Many microbes end up on the International Space Station with astronauts, as well as aboard cargo spacecraft. Microbes create complex structures – biofilms. They are found, in particular, on spacesuits, as well as in the station’s water supply system.

Some of these microbes do not pose a threat to the health of astronauts, but others are very dangerous, because they can cause serious diseases. Thanks to biofilms, microbes are in a relatively protected state from external threats.

Biofilms also cause damage to the plant’s equipment. Parts of the water supply system already have to be sent back to Earth to remove germs.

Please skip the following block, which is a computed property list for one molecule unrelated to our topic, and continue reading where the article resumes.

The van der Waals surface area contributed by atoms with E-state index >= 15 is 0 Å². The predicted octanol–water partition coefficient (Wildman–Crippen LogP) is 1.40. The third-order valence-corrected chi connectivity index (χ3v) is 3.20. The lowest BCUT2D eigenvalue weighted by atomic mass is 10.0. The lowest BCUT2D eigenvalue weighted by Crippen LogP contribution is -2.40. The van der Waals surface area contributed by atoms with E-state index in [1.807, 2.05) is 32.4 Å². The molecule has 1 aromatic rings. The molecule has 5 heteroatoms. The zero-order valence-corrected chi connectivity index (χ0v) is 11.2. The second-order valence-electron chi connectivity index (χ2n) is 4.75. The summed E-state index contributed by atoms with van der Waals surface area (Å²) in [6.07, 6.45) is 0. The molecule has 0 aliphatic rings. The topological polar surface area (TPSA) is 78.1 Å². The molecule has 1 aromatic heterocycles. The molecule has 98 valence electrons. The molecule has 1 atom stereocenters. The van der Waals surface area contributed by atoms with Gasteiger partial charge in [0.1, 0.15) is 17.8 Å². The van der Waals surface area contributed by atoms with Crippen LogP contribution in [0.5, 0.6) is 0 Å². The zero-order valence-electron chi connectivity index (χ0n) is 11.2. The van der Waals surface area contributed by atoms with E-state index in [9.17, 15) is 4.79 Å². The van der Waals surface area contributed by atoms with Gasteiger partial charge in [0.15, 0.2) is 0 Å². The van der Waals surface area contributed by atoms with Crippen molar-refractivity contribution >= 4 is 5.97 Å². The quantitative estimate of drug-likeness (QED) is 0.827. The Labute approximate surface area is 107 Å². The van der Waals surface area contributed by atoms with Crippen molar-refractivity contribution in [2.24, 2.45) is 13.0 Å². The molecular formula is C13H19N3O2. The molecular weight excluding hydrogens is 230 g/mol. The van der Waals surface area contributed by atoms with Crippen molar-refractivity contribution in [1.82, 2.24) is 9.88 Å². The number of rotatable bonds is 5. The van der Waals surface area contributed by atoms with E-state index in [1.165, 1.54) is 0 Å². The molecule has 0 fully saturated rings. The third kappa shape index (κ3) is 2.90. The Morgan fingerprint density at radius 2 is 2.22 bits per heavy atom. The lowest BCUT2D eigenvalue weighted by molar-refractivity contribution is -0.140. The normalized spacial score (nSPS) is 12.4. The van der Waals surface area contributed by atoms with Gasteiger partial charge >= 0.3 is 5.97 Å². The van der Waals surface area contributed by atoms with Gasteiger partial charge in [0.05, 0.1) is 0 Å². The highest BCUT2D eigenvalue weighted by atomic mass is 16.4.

Scientists believe that a special lubricant can protect astronauts from the negative effects of microbes on the human body.

The astronauts treated some of the materials on the station with a special silicon-based lubricant and moved the bacteria Pseudomonas aeruginosa there. These bacteria normally live in soil and water on Earth. Once in the human body, they can provoke the development of diseases of the blood and lungs. At the same time, they are resistant to antibiotics.

As the experiment showed, the new lubricant did not allow microbes to create a strong biofilm on the surface. Scientists believe that such technology will play an important role in the fight against harmful bacteria during missions to the Moon and Mars.

Recall that 8-year-old British Isabella Payne, with the help of her father’s amateur radio station , contacted the ISS and talked to astronaut Kell Lindgren from NASA. The conversation lasted 45 seconds.